John Minkowskyj Photo

Franklin Island Revisit Photographic Workshop September 10 -12th 2011 By Rick Shapka

One day in early July my good friend, Dan, asked me if I would like to take a trip to photograph some rocks? I am thinking “Not really”, but replied, “tell me more.” Dan told me of his recent discussion with a fellow landscape photographer Harry, about a place to which Harry refers as “sacred ground.” It is Franklin Island, Ontario. Franklin Island Revisit is a photographic workshop organized by Harry and Philip. Harry is a CAPA member from London, Ontario. Philip is a former 14 - CANADIAN CAMERA

owner of camera stores in Toronto. It is the second year for the workshop, which was advertised by flyer at the recent Canadian Camera Conference.

Billed as a two and a half day trip, it is two full days of photography on different parts of this very picturesque island. Franklin Island is “a conservation reserve” of 2,261 acres which is part of the Ontario Provincial Park Reserve in Georgian Bay. The island has some very unique rock formations of unusual beauty. It offers some fantastic photographic opportunities. Location is about forty-five minutes north and

John Minkowskyj Photo

Kirk Elliott Photo Rick Shapka Photo

west of Parry Sound. It is accessible only by a short boat ride. In addition to me, Dan Bryer recruited Dave Euler, Kirk Elliot and John Minkowskyj all of North Bay. We became known as ‘the North Bay boys.’ Each of us became enthusiastic photographers of the rock on this island. Accommodation at Rockwood Resort on Georgian Bay while basic is very acceptable, with each cabin equipped for your own meal cooking. The barbecue at the cabins is an essential. Our host Leslie handled arrival for check in very efficiently, explaining the resort’s many offerings. Her partner, Reima, proved to be a humorous but very skilled boat operator for our photography on Franklin Island. A first get together for orientation was at dinner Sunday evening. A very informal ‘bring your own dinner’, which was consistent with the methodology of the workshop over the next two days. At dinner, although we were told to be on time for the boat as the first group -- to depart at 6:30 AM the next morning -- the boat was late to arrive. Not by much, but we were all very anxious for our first glimpses of Franklin Island. Once on the Island, the unique rock formations challenge you to take the time to study the alternatives, and then compose your picture. The workshop included two groups, of five photographers each, accompanied by either Harry or Philip. Two groups arriving at the same place within a thirty CANADIAN CAMERA - 15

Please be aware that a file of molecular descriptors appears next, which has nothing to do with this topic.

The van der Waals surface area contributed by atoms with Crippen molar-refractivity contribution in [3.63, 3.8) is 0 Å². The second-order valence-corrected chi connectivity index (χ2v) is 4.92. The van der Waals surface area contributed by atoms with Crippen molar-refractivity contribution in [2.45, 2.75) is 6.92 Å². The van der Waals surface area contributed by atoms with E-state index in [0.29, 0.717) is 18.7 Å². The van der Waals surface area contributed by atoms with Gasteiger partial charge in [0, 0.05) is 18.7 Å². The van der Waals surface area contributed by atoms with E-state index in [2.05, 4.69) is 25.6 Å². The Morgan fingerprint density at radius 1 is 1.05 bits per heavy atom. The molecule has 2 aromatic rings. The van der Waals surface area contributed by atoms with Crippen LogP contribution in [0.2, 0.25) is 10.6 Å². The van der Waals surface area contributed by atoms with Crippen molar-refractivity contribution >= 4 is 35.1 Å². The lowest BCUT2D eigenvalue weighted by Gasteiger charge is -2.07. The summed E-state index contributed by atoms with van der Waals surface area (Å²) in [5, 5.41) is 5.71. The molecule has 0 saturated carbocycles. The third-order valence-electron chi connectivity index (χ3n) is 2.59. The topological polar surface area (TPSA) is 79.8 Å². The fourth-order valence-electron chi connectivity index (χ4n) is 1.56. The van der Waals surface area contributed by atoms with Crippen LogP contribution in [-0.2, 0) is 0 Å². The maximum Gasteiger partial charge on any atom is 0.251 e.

Dan Bryer Photo


David Euler Photo

to forty minute period of each other proved to be challenging for many of us who need a little more time to compose. While there was very good guidance from our leaders about what to expect with respect to shooting as two groups, until you arrived to set up on the island, it was difficult to appreciate that my early morning shadow might well intrude into another photographer’s picture space. Because of the long rock vistas of Franklin Island, the first lens of choice is a wide-angle one. A macro lens was great to capture close up textures. Each photographer constantly had to

David Euler Photo

Rick Shapka Photo Dan Bryer Photo

maintain an awareness and respect for the other person’s photographic space. Harry and Philip, good natured and cordial guides, each traveled with a group of 5 photographers. Both were available to provide constructive comment about the shooting locations and opportunities. If a photographer asked a specific question, each was able to respond to make the trip as enjoyable as possible. Both did some picture making as well. During our first night orientation, Harry and Phillip mentioned the possibility of either a second sunset trip, or a social with an image critique after dinner the last workshop night. While the image critique prevailed, many of us questioned the value of the critique, especially when some photographers who provided comment had not submitted images for review. Overall our group concluded this was a great location to photograph. We enjoyed the trip a great deal. Harry and Philip led the groups with enthusiasm. The accommodations were quite acceptable. The coordination of the two group’s arrivals on the island should be differently organized. While the photo critique can be ditched, it could be replaced easily with a show of each photographer’s 5 chosen images. I have the feeling each of the ‘North Bay boys,’ including me will plan a return visit to Franklin Island. Thanks to Harry and Philip for their introduction of this wonderful place to photograph! g CANADIAN CAMERA - 17


In the world of architectural and landscape photography, my images are known for very intense, rich and vibrant colours. They are often over-saturated and contrasty, simply popping-out at the viewer.